Figure 1: Flow diagram of review

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   Results Top

The various analgesic modalities identified were transversus abdominis plane (TAP) block, local anaesthetic wound infiltration, non-steroidal anti-inflammatory drugs (NSAIDs) and acetaminophen, ilioinguinal-iliohypogastric nerve blocks (II-IH NBs), intrathecal additives, epidural analgesia, ketamine and gabapentin. The quality of the selected RCTs was assessed by two independent reviewers using the Jadad scale. Based on consensus of all authors, the studies scoring >3 on the Jadad scale were selected for data collection and further review.

A standardised data collection form was used for outcome data extraction. Data recorded were trial characteristics including sample number, anaesthesia technique, post-operative regimen employed and outcome measures such as post-operative opioid consumption, pain scores and side effects. Based on this data, we describe the utility of intrathecal and epidural opioids, TAP block, II-IH NB and wound infiltration, ketamine, NSAIDs, acetaminophen and gabapentin for post-CS analgesia.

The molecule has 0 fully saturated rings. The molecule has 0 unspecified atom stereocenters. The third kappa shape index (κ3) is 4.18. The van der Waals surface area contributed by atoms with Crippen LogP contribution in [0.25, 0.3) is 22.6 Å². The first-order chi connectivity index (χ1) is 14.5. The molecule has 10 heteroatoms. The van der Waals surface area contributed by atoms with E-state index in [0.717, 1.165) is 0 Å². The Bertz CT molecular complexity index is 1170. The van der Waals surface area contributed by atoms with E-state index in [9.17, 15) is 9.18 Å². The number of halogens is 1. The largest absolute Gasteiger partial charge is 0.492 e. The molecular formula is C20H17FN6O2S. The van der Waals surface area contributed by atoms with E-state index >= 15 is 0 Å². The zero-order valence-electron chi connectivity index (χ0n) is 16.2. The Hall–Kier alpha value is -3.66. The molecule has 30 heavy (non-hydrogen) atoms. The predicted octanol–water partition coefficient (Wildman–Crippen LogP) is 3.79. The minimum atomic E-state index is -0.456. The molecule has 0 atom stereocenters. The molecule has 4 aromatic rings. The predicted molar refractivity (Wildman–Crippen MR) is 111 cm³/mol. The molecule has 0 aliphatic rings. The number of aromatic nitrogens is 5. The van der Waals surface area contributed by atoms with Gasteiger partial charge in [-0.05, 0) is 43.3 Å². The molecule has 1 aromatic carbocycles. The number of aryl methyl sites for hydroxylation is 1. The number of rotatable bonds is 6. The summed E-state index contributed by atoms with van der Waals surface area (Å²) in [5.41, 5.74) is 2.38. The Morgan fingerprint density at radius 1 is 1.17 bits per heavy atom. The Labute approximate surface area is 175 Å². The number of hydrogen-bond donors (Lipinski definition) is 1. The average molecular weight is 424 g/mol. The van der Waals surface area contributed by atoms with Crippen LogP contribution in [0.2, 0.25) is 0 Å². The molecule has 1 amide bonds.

Intrathecal and Epidural Opioids Top

In the present review, we found 13 RCTs on various intrathecal opioids used for post-caesarean analgesia; eight trials were excluded after evaluating them. The remaining five RCTs [Table 1] were taken up for review; out of these two trials evaluated the different doses of intrathecal morphine (ITM) while three studied lipophilic opioids fentanyl and sufentanil.
Table 1: Opioids administered through various routes for post-caesarean analgesia